Référence bibliographique 
Human Vaccines & Immunotherapeutics, vol. 11, no 2, p. 322-329.
«[T]his study sought to identify key differences between parents who obtain (acceptors) and parents who refuse (non-acceptors) the HPV [human papillomavirus] vaccine for their daughters.» (p. 322)
«[W]e hypothesized that uptake of the HPV vaccine would be related to greater perceived susceptibility of daughters to HPV infection, greater perceived severity of the infection, greater perceived benefits of the vaccine, fewer perceived barriers, and more cues to action. Second, as found in previous HPV vaccination acceptability literature, we hypothesized that individual factors (such as positive general vaccination attitudes and anticipated inaction regret - e.g., worry about regretting not obtaining the vaccine), behavioral factors (including adherence to routinely recommended vaccination), and social factors (including positive media exposure and social norms), would also be associated with vaccine uptake.» (p. 323)
L’étude est basée sur la participation de 834 parents de la province du Québec.
Type de traitement des données :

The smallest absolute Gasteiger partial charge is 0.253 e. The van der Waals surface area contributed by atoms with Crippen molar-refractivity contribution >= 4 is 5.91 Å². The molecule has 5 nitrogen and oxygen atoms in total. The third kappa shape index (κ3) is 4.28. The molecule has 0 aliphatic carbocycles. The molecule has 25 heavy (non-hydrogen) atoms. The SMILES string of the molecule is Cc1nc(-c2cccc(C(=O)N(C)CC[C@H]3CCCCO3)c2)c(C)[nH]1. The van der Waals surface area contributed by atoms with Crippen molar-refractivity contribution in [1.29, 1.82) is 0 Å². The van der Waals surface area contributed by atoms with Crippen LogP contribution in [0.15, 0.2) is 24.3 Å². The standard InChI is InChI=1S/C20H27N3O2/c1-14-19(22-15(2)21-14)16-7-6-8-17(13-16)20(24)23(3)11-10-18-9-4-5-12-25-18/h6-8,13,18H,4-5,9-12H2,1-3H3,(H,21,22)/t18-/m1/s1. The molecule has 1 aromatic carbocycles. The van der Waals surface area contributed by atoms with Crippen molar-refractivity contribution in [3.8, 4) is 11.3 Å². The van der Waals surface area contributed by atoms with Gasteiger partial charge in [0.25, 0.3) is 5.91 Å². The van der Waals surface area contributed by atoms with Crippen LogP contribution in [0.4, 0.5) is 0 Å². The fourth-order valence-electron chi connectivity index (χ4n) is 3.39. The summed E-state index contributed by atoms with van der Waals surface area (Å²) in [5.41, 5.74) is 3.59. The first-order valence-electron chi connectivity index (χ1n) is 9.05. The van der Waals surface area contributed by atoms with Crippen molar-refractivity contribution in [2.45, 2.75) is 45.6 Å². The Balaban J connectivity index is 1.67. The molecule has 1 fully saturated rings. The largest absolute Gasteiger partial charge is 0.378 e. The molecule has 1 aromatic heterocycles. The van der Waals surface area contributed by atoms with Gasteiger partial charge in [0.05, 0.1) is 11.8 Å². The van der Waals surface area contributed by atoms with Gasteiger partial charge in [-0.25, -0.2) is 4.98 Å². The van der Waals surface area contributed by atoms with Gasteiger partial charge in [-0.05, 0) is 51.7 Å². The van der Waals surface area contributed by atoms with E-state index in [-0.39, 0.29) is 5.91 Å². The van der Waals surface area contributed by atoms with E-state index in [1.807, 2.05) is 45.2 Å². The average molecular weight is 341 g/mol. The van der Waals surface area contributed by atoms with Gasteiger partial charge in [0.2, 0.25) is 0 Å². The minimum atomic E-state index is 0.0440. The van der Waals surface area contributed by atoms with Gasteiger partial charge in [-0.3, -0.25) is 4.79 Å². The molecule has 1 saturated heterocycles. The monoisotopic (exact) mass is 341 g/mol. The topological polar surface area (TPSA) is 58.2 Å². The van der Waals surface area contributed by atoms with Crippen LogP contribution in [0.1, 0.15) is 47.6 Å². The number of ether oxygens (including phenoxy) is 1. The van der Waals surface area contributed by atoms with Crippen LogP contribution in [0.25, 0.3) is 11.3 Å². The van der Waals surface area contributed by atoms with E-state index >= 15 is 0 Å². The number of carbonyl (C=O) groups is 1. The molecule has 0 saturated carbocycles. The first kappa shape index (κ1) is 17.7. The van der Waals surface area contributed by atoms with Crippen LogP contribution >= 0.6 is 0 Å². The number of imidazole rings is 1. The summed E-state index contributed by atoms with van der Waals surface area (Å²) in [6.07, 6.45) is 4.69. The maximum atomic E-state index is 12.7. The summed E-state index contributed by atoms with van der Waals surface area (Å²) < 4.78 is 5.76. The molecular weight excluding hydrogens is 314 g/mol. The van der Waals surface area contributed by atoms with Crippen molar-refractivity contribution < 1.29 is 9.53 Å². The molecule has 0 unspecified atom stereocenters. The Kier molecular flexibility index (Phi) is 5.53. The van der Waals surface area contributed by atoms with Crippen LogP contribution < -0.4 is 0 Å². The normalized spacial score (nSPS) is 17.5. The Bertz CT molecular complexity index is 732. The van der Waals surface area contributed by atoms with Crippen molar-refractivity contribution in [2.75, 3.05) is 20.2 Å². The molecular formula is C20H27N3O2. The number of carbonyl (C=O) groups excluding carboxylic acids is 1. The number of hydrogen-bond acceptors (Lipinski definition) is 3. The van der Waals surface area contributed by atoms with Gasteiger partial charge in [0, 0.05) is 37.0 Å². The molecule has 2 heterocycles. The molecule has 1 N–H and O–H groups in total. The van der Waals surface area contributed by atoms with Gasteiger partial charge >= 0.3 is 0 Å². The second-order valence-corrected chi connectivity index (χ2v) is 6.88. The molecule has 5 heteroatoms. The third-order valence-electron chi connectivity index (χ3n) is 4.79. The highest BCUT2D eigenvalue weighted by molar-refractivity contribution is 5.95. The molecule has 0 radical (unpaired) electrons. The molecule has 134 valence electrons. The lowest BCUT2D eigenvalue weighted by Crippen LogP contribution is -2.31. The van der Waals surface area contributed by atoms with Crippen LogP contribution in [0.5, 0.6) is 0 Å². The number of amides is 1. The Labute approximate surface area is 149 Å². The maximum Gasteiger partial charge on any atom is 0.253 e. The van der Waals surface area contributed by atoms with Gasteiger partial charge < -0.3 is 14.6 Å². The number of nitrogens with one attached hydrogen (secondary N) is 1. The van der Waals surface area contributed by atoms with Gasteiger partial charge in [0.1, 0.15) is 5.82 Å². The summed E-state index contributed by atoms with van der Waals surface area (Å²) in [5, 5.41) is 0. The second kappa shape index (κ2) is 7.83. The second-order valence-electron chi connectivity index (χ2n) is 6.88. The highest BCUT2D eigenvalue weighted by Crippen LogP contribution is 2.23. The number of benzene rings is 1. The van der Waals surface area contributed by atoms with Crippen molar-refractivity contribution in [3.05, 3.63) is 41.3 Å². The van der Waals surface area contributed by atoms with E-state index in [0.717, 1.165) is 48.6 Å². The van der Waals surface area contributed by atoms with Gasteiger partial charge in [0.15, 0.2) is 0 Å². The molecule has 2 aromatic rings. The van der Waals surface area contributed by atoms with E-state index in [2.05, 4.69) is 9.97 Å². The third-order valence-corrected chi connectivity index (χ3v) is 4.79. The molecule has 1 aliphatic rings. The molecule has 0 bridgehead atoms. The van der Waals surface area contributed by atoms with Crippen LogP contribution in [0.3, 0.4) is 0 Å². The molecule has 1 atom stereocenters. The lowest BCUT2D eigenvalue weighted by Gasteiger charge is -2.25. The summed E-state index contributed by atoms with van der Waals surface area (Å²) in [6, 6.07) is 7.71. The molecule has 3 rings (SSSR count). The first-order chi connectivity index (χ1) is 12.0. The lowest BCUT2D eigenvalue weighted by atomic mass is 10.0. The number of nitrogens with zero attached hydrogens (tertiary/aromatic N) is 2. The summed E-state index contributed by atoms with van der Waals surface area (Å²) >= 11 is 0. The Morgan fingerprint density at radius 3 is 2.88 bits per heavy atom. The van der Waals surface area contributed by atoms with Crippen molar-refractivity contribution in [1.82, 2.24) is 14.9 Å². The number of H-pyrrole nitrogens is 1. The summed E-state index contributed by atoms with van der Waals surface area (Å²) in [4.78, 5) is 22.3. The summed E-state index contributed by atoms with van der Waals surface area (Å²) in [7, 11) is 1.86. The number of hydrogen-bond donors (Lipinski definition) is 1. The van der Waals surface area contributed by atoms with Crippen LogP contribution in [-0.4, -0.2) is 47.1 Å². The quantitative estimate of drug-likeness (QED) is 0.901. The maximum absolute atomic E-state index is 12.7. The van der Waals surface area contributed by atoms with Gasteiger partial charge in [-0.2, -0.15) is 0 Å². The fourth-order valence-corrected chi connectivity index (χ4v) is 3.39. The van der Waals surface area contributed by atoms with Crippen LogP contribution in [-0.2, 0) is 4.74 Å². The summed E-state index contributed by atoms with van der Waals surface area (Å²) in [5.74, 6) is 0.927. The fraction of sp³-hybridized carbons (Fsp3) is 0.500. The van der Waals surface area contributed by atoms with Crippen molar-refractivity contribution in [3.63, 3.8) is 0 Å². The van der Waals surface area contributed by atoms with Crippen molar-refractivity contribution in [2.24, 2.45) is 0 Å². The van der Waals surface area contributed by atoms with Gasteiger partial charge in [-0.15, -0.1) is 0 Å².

«Our study displayed mixed findings regarding parental knowledge. Although our univariate analyses found no effects of HPV and HPV vaccine knowledge on uptake, our multivariate model found knowledge to have a negative impact on vaccine uptake. These mixed findings may be due to constricted variance as it was common for parents to have low knowledge about HPV. Indeed, even in our qualitative findings, both parents who accepted and refused the HPV vaccine expressed having little to no knowledge about HPV. Although conceptualized as a critical factor in enabling informed decisions, the role of HPV and HPV vaccine knowledge in parental vaccination decision making remains unclear with some studies showing a positive relationship and others showing no or negative relationships. Research limitations such as the inconsistent use of validated measures across studies, or differences in conceptualization of knowledge constructs, may contribute to these mixed results. However, regardless of the role of knowledge in vaccine decision-making, parents do express wanting more information about HPV in order to be confident in their decisions. As such, parents are likely to be receptive to interventions that include an educational component. In line with our second hypothesis, the results of this study show that other factors not directly included in the HBM (such as anticipated regret) were also associated with vaccination uptake.» (p. 325)